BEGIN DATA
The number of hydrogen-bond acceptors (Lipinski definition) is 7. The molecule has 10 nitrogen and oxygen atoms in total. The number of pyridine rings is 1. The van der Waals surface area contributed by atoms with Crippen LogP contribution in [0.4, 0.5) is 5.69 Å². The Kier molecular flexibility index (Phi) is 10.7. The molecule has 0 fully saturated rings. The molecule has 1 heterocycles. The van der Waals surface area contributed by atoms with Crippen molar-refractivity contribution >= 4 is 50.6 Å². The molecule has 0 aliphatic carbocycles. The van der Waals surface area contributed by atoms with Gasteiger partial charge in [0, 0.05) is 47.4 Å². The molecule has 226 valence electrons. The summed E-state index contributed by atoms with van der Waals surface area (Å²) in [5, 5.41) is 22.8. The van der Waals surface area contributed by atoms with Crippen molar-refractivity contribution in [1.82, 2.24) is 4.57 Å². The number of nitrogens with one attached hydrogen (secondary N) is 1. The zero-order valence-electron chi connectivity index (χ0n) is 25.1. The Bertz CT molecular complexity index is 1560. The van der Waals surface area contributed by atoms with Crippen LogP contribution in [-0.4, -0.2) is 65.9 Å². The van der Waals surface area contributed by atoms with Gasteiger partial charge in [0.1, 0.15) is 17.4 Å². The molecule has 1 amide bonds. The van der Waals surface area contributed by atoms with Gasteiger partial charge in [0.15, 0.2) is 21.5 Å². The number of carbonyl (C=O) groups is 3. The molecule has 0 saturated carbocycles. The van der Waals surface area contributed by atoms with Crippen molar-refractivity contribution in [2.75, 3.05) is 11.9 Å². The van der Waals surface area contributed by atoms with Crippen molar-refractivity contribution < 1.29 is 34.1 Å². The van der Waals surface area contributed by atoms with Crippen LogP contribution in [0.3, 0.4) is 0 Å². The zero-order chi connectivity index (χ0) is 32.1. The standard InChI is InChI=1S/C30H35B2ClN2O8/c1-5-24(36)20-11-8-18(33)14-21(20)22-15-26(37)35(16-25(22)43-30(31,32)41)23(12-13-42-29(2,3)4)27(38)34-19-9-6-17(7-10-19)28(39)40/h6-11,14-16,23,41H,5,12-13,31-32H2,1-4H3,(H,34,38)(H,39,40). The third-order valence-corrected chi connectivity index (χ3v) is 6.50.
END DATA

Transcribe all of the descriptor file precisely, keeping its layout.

The number of hydrogen-bond acceptors (Lipinski definition) is 7. The molecule has 10 nitrogen and oxygen atoms in total. The number of pyridine rings is 1. The van der Waals surface area contributed by atoms with Crippen LogP contribution in [0.4, 0.5) is 5.69 Å². The Kier molecular flexibility index (Phi) is 10.7. The molecule has 0 fully saturated rings. The molecule has 1 heterocycles. The van der Waals surface area contributed by atoms with Crippen molar-refractivity contribution >= 4 is 50.6 Å². The molecule has 0 aliphatic carbocycles. The van der Waals surface area contributed by atoms with Gasteiger partial charge in [0, 0.05) is 47.4 Å². The molecule has 226 valence electrons. The summed E-state index contributed by atoms with van der Waals surface area (Å²) in [5, 5.41) is 22.8. The van der Waals surface area contributed by atoms with Crippen molar-refractivity contribution in [1.82, 2.24) is 4.57 Å². The number of nitrogens with one attached hydrogen (secondary N) is 1. The zero-order valence-electron chi connectivity index (χ0n) is 25.1. The Bertz CT molecular complexity index is 1560. The van der Waals surface area contributed by atoms with Crippen LogP contribution in [-0.4, -0.2) is 65.9 Å². The van der Waals surface area contributed by atoms with Gasteiger partial charge in [0.1, 0.15) is 17.4 Å². The molecule has 1 amide bonds. The van der Waals surface area contributed by atoms with Gasteiger partial charge in [0.15, 0.2) is 21.5 Å². The number of carbonyl (C=O) groups is 3. The molecule has 0 saturated carbocycles. The van der Waals surface area contributed by atoms with Crippen molar-refractivity contribution in [2.75, 3.05) is 11.9 Å². The van der Waals surface area contributed by atoms with Crippen molar-refractivity contribution < 1.29 is 34.1 Å². The van der Waals surface area contributed by atoms with Crippen LogP contribution in [0.3, 0.4) is 0 Å². The zero-order chi connectivity index (χ0) is 32.1. The standard InChI is InChI=1S/C30H35B2ClN2O8/c1-5-24(36)20-11-8-18(33)14-21(20)22-15-26(37)35(16-25(22)43-30(31,32)41)23(12-13-42-29(2,3)4)27(38)34-19-9-6-17(7-10-19)28(39)40/h6-11,14-16,23,41H,5,12-13,31-32H2,1-4H3,(H,34,38)(H,39,40). The third-order valence-corrected chi connectivity index (χ3v) is 6.50.